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'Not enjoyable and too much work': new teachers shun flagship masters

As barely half of those eligible sign up for the MTL, TES survey reveals more than two-thirds fear it would leave them overburdened

As barely half of those eligible sign up for the MTL, TES survey reveals more than two-thirds fear it would leave them overburdened

Teachers signed up for the flagship masters course developed especially for the profession have "major worries" about how they will cope with the workload, a TES survey shows.

More than two-thirds believe the masters in teaching and learning (MTL) is "not compatible" with the job.

The course, designed for NQTs, has been dogged by problems since its inception.

The start was postponed because of delays in agreeing funding, and there has been a lack of support from unions and headteachers.

It is only open to NQTs in the North West and new teachers working in National Challenge schools in other parts of the country. The North West students started in January, with the rest due to begin this month.

The latest figures show that barely half - 2,182 - of the 4,000 teachers eligible for the course have so far signed up.

Sixty-eight per cent of those who responded to the survey said they were concerned about workload. Of those who had started the course, 29 per cent said it was "not enjoyable and not helpful professionally".

However, 70 per cent of the 235 respondents said the course was a good idea. Of those who have started studying, almost 40 per cent said it was "not enjoyable but useful professionally".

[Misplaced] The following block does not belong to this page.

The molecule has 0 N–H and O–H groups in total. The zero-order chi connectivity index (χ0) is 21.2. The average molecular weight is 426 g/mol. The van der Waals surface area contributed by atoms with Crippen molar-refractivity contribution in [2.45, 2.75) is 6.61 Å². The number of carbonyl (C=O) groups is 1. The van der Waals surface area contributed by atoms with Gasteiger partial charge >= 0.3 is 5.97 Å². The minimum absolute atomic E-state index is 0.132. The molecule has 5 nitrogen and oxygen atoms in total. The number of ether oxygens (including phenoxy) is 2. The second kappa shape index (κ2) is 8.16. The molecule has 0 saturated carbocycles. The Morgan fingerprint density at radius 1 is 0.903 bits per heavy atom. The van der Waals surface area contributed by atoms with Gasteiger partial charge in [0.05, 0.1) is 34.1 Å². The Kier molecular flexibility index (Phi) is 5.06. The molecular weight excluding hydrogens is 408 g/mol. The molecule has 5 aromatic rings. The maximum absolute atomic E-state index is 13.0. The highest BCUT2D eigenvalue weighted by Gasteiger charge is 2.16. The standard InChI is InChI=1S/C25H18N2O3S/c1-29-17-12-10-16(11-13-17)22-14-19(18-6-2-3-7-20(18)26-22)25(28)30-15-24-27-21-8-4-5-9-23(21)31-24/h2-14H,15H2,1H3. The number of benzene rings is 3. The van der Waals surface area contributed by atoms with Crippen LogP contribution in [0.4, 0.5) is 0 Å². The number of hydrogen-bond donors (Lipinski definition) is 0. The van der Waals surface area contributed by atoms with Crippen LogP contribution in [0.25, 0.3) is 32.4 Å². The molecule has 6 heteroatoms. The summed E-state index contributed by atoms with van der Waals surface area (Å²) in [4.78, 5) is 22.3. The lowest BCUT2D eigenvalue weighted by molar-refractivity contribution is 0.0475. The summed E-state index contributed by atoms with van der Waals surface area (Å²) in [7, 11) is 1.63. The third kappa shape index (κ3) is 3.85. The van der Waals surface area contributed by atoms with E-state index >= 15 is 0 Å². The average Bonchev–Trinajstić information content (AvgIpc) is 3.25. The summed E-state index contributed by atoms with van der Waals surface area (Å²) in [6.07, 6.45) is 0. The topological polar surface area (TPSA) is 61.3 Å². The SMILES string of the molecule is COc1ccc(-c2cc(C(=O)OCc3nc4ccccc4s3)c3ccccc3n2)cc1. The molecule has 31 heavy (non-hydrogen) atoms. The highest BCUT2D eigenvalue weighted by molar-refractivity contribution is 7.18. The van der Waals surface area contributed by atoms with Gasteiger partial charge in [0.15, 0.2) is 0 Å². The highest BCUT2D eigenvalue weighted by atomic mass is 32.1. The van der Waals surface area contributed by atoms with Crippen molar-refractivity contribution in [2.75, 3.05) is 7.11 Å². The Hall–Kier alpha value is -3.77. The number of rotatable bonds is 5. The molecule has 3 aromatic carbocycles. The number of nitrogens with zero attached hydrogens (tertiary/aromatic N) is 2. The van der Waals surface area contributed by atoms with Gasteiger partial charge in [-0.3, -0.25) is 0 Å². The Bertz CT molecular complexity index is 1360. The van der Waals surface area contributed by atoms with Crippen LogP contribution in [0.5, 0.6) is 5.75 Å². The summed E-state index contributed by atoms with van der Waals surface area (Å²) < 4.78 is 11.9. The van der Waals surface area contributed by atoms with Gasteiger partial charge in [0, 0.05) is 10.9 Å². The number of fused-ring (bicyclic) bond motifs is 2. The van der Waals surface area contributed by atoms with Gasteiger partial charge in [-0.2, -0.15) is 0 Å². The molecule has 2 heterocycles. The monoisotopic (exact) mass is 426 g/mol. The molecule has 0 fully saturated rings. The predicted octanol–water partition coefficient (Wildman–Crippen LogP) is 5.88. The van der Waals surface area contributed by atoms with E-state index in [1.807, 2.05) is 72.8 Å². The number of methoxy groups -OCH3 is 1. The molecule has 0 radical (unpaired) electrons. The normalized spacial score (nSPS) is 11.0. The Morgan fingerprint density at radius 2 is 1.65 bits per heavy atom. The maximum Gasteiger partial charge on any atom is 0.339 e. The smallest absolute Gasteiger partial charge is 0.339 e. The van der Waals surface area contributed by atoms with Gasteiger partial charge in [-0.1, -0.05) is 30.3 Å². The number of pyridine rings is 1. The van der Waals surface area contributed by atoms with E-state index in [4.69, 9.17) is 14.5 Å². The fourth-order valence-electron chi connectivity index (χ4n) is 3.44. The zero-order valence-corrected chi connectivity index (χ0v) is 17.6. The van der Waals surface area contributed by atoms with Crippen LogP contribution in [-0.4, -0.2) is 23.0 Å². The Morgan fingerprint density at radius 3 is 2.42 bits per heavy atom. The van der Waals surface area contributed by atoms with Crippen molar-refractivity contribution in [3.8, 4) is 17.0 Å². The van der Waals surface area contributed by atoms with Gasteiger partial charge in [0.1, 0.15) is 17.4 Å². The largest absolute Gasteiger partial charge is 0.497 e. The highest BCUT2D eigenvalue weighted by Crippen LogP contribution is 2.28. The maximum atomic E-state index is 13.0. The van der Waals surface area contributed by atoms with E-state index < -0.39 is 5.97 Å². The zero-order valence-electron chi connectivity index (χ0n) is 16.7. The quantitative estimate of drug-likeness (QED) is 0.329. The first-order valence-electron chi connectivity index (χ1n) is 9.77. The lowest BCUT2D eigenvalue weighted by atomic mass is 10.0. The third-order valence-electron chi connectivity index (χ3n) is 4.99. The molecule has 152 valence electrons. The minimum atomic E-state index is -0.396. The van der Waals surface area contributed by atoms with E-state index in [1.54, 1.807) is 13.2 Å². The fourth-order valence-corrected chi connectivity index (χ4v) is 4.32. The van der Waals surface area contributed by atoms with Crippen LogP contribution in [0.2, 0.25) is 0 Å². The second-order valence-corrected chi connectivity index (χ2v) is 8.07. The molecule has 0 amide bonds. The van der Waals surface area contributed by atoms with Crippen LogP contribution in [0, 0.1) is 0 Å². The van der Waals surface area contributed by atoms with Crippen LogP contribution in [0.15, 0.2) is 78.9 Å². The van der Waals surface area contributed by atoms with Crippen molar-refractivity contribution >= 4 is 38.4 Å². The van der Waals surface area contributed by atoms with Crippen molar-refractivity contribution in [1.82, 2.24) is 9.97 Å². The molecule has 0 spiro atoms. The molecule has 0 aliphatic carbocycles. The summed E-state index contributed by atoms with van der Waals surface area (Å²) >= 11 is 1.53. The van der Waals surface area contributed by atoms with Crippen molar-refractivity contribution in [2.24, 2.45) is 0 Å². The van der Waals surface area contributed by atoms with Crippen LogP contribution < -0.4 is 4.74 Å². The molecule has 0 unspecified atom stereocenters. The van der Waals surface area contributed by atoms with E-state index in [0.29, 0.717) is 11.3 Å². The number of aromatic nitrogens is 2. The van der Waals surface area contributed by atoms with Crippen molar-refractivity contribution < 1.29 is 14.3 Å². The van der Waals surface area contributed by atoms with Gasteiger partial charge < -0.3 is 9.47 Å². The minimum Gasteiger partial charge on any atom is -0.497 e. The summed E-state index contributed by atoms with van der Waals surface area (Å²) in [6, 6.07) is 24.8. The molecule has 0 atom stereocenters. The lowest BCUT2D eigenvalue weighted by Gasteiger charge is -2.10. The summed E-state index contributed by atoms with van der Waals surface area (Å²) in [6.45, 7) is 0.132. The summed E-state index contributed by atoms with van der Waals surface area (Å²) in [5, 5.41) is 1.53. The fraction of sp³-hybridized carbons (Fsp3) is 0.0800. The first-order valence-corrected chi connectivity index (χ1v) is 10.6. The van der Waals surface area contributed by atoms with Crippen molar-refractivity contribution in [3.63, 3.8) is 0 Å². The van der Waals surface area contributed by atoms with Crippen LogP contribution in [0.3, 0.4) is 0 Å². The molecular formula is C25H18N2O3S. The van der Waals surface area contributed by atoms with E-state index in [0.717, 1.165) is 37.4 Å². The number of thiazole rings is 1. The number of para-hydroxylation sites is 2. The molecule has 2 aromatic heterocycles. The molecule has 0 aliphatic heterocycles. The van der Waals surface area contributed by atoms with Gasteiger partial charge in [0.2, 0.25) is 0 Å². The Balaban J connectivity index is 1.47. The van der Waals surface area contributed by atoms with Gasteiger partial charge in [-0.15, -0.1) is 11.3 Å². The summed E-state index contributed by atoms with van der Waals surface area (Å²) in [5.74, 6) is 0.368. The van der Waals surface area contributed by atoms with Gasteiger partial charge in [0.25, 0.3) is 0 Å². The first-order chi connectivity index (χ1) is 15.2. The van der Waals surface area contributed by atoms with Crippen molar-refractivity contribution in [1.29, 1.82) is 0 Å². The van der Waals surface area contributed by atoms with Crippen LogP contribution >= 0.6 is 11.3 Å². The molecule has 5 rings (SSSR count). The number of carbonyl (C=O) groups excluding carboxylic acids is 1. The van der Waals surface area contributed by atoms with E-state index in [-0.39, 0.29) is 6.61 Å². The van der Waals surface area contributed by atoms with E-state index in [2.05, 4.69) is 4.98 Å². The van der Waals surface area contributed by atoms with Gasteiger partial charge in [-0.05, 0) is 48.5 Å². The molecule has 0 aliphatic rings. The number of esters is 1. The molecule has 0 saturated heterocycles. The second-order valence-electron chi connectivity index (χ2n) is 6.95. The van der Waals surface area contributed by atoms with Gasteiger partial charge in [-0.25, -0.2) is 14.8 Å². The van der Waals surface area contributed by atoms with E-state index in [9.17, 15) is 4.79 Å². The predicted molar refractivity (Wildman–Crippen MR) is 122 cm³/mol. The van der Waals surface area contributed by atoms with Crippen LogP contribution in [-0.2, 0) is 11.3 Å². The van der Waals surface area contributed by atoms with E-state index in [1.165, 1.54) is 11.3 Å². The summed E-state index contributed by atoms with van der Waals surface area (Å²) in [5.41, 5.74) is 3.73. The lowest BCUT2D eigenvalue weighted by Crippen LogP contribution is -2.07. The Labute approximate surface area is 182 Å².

A small number of headteachers responded that they had banned their staff from signing up for the MTL because they thought it was "inappropriate" for new teachers.

Funding for the course is only in place for one year. The new Government is yet to confirm whether it will fund it in the future.

John Bangs, head of education at teaching union the NUT, said the survey showed that only offering the course to NQTs was a "daft idea".

"The course should have been for people 15 years off retirement - the group which has the least access to CPD," he said. "These are the people who need reinvigorating."

John Forrest, an NQT at Farnley Park Maths and Computing College in Leeds, signed up to the MTL to enhance his career prospects. He is concerned at how he will cope with the extra workload.

"It's a major worry," he said. "Our senior leadership team wants to raise the standards of teaching, and I don't know if the extra work will be counterproductive.

"We were told it wasn't essential to do the course, and a few of us decided not to because of the workload. But I thought the positives outweighed the negatives."

Philip Smith, an NQT at Seaton Burn Community College in North Tyneside, starts the MTL this month. He said having nine months of teaching experience behind him would make it easier to combine the course with work.

"I want to keep on being reflective and the course will help improve my teaching," he said. "Completing essays will add a lot to my workload, but this course is funded and it's better than a masters in my subject - science - because it covers teaching."

A spokesperson for the Training and Development Agency for Schools, which is responsible for teachers' professional development, said: "A masters qualification will always demand additional work. It is pleasing to note that the majority of respondents to your survey are of the opinion that the MTL is a good idea and that the participating teachers' work on it will enhance them professionally, which is its intention."

68% of respondents to the survey said they were concerned about MTL workload.

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